After a Decade of EU Pragmatism, It Is Time to Talk About Democracy Again

DISCLAIMER: All opinions in this column reflect the views of the author(s), not of EURACTIV Media network.

Demonstration in favour of the European Union. Italy - January 2019. [Shutterstock/Mike Dotta]

This article is part of our special report Conference on the Future of Europe: EU overhaul in the making?.

During the crisis-ridden last decade, the EU has stumbled into a new intergovernmentalism presented as an apparently pragmatic problem-solving approach. But side-lining the European Parliament is not just a problem for the EU’s legitimacy, but also results in negotiation deadlocks on important policies. To enhance the legitimacy and the efficiency of EU decision-making, it is necessary to put the debate on European democracy in the centre of the Conference on the Future of Europe.

Manuel Müller is Senior Researcher at the Institut für Europäische Politik, Berlin.

Julian Plottka is Senior Researcher at the Institut für Europäische Politik, Berlin, and Research Associate at the University of Passau.

The German Council Presidency seems to prove, once again, that EU intergovernmentalism does not work. From the multi-annual financial framework and the rule of law mechanism to the Conference on the Future of Europe, the list of dossiers stuck in intergovernmental negotiations is long and ever growing. Only the hope remains that the German government will secure some last-minute compromises before Christmas eve.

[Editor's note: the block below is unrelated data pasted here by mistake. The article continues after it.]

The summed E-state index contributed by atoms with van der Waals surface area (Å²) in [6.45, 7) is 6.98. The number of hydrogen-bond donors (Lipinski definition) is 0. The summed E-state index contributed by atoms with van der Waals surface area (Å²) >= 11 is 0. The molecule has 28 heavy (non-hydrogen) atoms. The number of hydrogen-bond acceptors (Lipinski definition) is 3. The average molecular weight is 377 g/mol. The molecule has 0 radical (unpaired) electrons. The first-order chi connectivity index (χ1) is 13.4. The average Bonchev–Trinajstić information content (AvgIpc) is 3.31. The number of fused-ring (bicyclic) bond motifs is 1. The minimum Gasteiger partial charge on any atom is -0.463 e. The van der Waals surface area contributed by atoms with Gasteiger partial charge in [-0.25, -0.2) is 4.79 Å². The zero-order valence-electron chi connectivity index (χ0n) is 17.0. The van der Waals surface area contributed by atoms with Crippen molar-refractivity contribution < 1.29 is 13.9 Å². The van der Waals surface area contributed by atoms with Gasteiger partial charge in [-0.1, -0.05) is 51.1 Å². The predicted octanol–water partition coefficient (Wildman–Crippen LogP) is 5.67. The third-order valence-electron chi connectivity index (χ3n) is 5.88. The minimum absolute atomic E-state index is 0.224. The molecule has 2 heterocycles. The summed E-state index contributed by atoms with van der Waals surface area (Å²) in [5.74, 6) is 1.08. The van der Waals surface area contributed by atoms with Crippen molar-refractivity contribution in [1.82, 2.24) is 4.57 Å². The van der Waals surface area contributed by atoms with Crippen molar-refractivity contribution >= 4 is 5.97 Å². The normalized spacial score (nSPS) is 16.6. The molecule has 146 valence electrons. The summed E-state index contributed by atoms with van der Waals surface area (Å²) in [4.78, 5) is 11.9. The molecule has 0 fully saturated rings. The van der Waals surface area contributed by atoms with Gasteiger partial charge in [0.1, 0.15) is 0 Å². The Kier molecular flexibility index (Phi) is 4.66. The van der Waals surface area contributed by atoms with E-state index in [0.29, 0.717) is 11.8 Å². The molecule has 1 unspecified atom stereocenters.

Almost to the day twenty years ago, on 11 December 2000 in Nice, another generation of European leaders learned the limits of intergovernmentalism. In a four-day European Council summit, they hammered out a last-minute deal for an EU treaty reform. The result was so miserable that one year later they not only decided to embark on a new reform, but invented a whole new procedure: the European Convention that was meant to put the EU on strong democratic feet.

However, the Convention’s democratic spring was short-lived. After the failure of the European Constitution, its main contents were rescued in the Lisbon Treaty, but only through an intergovernmental conference and avoiding further citizen involvement. Subsequently, rapidly accumulating crises put the European Council even more at the centre of EU politics. In the name of pragmatic and quick problem-solving, informal intergovernmental institutions like the Eurogroup frequently side-lined the European Parliament. But this new intergovernmentalism not only damaged the EU’s legitimacy, as the level of citizens’ satisfaction with the EU dropped and national-populist parties rose during the crises. It was also an invitation to power plays and blackmailing by national governments, ultimately leading to negotiation deadlocks on important policies. Meanwhile, calls for comprehensive democratic reforms were dismissed for a long time referring to the “Pandora’s box” argument: Should we really risk opening such a big issue in such a complicated time?